There’s been a lot written about the Senate seats Democrats are defending on the most conservative turf – West Virginia, South Dakota, Arkansas and Louisiana. But the most useful indicators for how the battle for the Senate will shape up will be in more politically-competitive states with working-class populations, like Montana, Iowa, Minnesota, and even Michigan. (Of note: All those states have gun ownership rates above the national average.) There’s a high potential for bubbling anger among those voters over the state of the economy, the implementation of the president’s health care law and the Democratic party choosing to prioritize social issues like gun control and immigration over focusing on the economic interests of the middle class. …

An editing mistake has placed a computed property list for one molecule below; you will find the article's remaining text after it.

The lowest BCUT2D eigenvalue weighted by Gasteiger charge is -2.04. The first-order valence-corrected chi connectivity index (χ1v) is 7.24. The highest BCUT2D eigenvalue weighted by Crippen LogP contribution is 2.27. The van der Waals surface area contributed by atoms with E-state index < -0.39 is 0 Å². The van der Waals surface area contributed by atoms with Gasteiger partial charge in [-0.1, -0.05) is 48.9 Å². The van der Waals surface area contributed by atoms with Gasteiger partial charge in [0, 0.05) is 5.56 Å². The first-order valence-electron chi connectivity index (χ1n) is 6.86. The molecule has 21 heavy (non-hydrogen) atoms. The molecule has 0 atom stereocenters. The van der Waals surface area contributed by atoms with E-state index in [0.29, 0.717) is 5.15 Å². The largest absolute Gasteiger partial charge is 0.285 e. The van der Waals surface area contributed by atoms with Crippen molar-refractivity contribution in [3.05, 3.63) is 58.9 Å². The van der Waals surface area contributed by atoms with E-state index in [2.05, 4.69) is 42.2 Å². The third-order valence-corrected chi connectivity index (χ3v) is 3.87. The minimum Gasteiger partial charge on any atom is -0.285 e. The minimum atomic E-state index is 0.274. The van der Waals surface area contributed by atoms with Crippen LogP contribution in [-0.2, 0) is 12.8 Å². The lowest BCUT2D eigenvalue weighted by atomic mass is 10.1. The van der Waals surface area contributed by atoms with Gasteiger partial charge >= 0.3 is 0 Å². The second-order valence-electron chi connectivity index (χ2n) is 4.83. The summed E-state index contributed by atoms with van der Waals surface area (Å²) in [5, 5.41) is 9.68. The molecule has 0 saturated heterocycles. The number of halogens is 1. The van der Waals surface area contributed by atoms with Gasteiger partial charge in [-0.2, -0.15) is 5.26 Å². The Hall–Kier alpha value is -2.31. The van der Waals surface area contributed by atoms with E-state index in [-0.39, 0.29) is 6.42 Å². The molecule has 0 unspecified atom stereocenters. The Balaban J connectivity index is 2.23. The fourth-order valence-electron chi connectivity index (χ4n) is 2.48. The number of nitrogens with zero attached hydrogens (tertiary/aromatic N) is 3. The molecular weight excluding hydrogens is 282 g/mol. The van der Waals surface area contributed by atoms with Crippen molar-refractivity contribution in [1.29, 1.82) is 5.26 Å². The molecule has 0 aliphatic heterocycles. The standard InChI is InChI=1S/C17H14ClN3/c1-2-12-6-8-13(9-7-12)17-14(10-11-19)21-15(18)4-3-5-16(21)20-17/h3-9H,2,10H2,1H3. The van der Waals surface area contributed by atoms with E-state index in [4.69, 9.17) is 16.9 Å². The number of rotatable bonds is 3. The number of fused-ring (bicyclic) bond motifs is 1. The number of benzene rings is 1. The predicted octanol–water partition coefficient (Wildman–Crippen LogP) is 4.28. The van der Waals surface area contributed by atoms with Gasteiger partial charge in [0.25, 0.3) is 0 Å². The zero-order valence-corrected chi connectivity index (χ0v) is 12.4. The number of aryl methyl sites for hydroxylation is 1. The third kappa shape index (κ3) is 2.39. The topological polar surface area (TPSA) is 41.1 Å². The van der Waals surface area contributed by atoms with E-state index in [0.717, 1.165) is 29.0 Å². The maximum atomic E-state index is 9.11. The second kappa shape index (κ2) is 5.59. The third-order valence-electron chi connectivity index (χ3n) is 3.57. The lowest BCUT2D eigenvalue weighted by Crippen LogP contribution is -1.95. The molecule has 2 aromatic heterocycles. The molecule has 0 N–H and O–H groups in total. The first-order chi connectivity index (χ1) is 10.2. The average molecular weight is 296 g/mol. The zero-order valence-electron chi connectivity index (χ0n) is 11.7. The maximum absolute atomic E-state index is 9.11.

Right now, given the political landscape and worsening environment for Obama, there’s a greater chance that the Senate could flip Republican than the House going the other direction. The key for Senate Democrats, both incumbents and challengers, is to prove they’re in touch with the anxieties facing many Americans. Schweitzer, who opened the doors of the governor’s mansion to average citizens, is a perfect fit in the Montana Senate race for that very reason. Their likely nominees in the other states have a more mixed track record. In the open seat to succeed retiring Sen. Tom Harkin, Rep. Bruce Braley is well-positioned to portray himself as a populist (he’s founder of the House Populist Caucus), but as a trial attorney and four-term congressman, his biography will be thoroughly scrutinized. Minnesota Sen. Al Franken boasts solid job approval numbers back home, but his background as a celebrity and former SNL funnyman doesn’t exactly scream working-class hero. And in Michigan, Rep. Gary Peters represents an urban Detroit district, beginning his career in finance as an executive at Merrill Lynch and Paine Webber before turning to politics. He’s a capable candidate, but Republicans have plenty to pore over.